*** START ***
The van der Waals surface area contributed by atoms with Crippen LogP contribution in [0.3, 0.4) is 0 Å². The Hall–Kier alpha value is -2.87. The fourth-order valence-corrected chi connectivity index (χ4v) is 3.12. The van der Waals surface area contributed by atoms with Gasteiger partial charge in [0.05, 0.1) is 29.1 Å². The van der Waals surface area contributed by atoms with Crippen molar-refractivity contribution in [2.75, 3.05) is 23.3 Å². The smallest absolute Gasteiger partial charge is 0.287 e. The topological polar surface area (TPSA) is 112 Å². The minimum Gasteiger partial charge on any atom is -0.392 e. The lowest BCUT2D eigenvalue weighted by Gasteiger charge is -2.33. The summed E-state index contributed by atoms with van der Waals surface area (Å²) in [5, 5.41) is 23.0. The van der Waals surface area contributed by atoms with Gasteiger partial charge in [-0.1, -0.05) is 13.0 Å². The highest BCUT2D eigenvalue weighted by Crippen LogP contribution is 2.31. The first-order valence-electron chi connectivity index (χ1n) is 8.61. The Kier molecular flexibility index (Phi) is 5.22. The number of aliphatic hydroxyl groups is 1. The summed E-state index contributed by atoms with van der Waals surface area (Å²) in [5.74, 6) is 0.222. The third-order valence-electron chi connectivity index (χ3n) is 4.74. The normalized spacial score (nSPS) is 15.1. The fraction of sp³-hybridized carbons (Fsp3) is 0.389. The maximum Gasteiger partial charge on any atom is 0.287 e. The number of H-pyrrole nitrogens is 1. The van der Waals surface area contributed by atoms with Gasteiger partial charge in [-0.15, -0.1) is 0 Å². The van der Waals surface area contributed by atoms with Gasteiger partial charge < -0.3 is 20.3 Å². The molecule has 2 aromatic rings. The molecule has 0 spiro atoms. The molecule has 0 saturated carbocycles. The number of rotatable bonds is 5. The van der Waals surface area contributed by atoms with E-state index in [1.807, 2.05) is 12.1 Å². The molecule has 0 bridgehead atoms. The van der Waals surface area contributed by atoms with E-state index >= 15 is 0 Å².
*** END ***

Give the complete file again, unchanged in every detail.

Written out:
The van der Waals surface area contributed by atoms with Crippen LogP contribution in [0.3, 0.4) is 0 Å². The Hall–Kier alpha value is -2.87. The fourth-order valence-corrected chi connectivity index (χ4v) is 3.12. The van der Waals surface area contributed by atoms with Gasteiger partial charge in [0.05, 0.1) is 29.1 Å². The van der Waals surface area contributed by atoms with Crippen molar-refractivity contribution in [2.75, 3.05) is 23.3 Å². The smallest absolute Gasteiger partial charge is 0.287 e. The topological polar surface area (TPSA) is 112 Å². The minimum Gasteiger partial charge on any atom is -0.392 e. The lowest BCUT2D eigenvalue weighted by Gasteiger charge is -2.33. The summed E-state index contributed by atoms with van der Waals surface area (Å²) in [5, 5.41) is 23.0. The van der Waals surface area contributed by atoms with Gasteiger partial charge in [-0.1, -0.05) is 13.0 Å². The highest BCUT2D eigenvalue weighted by Crippen LogP contribution is 2.31. The first-order valence-electron chi connectivity index (χ1n) is 8.61. The Kier molecular flexibility index (Phi) is 5.22. The number of aliphatic hydroxyl groups is 1. The summed E-state index contributed by atoms with van der Waals surface area (Å²) in [5.74, 6) is 0.222. The third-order valence-electron chi connectivity index (χ3n) is 4.74. The normalized spacial score (nSPS) is 15.1. The fraction of sp³-hybridized carbons (Fsp3) is 0.389. The maximum Gasteiger partial charge on any atom is 0.287 e. The number of H-pyrrole nitrogens is 1. The van der Waals surface area contributed by atoms with Gasteiger partial charge in [-0.15, -0.1) is 0 Å². The van der Waals surface area contributed by atoms with Gasteiger partial charge < -0.3 is 20.3 Å². The molecule has 2 aromatic rings. The molecule has 0 spiro atoms. The molecule has 0 saturated carbocycles. The number of rotatable bonds is 5. The van der Waals surface area contributed by atoms with E-state index in [1.807, 2.05) is 12.1 Å². The molecule has 0 bridgehead atoms. The van der Waals surface area contributed by atoms with E-state index >= 15 is 0 Å².